Selenium may prevent female bladder cancer: Study
Researchers from Dartmouth Medical School also report significant risk reductions for moderate smokers and people with a cancer related to a specific gene – p53.
Other studies have already reported similar association between selenium and bladder cancer among women, but the new results, published in the December issue of Cancer
Prevention Research, are said to be the first to show an association between selenium and p53 positive bladder cancer.
“Ultimately, if it is true that selenium can prevent a certain subset of individuals, like women, from developing bladder cancer, or prevent certain types of tumours, such as those
evolving through the p53 pathway, from developing, it gives us clues about how the tumours could be prevented in the future and potentially lead to chemopreventive efforts,” said
lead researcher Margaret Karagas.
Selenium levels have been falling in Europe since the EU imposed levies on wheat imports from the US, where soil selenium levels are high.
As a result, average intake of selenium in the UK has fallen from 60 to 34 micrograms per day, leading to calls from some to enrich soil and fertilizers with selenium to boost public
consumption. Selenium-enriched fertilizers are used in Finland.
The European recommended daily intake (RDI) is 65 micrograms. The recommended EC Tolerable Upper Intake Level for selenium is 300 micrograms per day.
Karagas and her co-workers measured selenium levels in the toenails of 767 people newly diagnosed with bladder cancer (76 per cent male, average age 62) and 1,108 people from the
general population (61 per cent male, average ag 61). While no associations were found between selenium levels and bladder cancer risk for the whole population group, significant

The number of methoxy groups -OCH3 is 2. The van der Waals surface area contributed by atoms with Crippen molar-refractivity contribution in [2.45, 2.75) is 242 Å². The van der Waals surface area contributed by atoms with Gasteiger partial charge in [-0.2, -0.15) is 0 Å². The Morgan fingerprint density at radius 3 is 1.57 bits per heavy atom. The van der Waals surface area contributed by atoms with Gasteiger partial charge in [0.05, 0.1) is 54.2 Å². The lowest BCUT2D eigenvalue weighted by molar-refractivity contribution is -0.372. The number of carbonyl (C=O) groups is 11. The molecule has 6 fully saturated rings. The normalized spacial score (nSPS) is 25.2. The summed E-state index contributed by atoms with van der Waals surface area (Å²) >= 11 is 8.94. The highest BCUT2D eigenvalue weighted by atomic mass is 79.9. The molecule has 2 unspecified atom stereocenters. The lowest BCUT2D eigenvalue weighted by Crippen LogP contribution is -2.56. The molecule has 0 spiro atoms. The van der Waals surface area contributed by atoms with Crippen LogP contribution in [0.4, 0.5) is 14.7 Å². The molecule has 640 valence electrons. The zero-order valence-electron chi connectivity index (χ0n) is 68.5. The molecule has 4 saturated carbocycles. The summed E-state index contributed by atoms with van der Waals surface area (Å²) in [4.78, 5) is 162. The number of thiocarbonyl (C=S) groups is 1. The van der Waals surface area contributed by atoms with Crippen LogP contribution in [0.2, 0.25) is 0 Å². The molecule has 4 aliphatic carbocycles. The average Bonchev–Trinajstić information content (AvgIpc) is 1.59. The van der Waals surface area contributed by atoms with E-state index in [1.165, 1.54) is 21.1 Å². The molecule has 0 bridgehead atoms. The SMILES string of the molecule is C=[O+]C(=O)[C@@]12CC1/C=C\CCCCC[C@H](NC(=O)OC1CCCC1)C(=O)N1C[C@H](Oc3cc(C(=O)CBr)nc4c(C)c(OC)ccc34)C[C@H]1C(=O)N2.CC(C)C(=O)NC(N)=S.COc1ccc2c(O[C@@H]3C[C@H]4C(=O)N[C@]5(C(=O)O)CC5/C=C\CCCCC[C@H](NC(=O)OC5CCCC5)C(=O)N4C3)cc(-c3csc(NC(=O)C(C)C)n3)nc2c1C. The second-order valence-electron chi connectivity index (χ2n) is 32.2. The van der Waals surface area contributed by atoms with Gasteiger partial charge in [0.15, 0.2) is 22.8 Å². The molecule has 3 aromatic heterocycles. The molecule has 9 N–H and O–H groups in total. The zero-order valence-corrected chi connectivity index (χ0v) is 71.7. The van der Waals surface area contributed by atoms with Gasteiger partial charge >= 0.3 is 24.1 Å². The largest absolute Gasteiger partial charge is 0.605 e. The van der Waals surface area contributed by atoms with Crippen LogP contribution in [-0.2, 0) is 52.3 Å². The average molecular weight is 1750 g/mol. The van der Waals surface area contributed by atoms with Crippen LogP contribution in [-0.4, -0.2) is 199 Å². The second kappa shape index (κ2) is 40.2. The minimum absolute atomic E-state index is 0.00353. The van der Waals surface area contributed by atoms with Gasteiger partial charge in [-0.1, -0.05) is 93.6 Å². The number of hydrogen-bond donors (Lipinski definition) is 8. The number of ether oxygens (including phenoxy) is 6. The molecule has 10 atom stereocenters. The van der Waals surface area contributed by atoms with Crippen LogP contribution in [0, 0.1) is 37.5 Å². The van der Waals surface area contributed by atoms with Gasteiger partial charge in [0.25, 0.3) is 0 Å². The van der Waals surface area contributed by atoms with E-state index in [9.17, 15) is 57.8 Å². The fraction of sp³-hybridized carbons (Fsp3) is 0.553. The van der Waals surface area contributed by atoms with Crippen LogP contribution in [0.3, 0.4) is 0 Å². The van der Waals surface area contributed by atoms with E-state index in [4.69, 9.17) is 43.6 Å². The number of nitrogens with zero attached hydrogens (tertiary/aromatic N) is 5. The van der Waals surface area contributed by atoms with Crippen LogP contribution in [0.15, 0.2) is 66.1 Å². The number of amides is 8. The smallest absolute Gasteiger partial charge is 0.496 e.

reductions in risk were found for women (34 per cent), moderate smokers (39 per cent) and those with p53 positive cancer (43 per cent).
“There are different pathways by which bladder cancer evolves and it is thought that one of the major pathways involves alterations in the p53 gene,” said Karagas. “Bladder
cancers stemming from these alternations are associated with more advanced disease.”
The researchers noted that they hope to replicate these findings on a larger scale in order to examine the connection between selenium and bladder cancer in women and those with p53
tumours, as well as with patient prognosis.
Bladders: Maybe. Prostates: Maybe not
In a new study, published in the new issue of the American Journal of Clinical Nutrition, data from the European Prospective Investigation into Cancer and Nutrition (EPIC) study
indicates that blood levels of selenium may not impact on the risk of prostate cancer.
The researchers, led by Naomi Allen from the University of Oxford, performed a nested case-control study with 959 men with incident prostate cancer and 1,059 healthy men who acted as
the controls for comparison.
The concentration of selenium in the blood was not associated with the risk of developing prostate cancer. These null associations were also observed when the researchers accounted for
the stage or grade of disease, and for the smoking status of the disease.
“Plasma selenium concentration was not associated with prostate cancer risk in this large cohort of European men,” concluded Allen and her co-workers.
Sources: Cancer Prevention Research
December 2008, doi:10.1158/1940-6207.CAPR-08-0046
“Selenium and Risk of Bladder Cancer: A Population-Based Case-Control Study”
Authors: K. Wallace, K.T. Kelsey, A. Schned, J.S. Morris, A.S. Andrew, M.R. Karagas
American Journal of Clinical Nutrition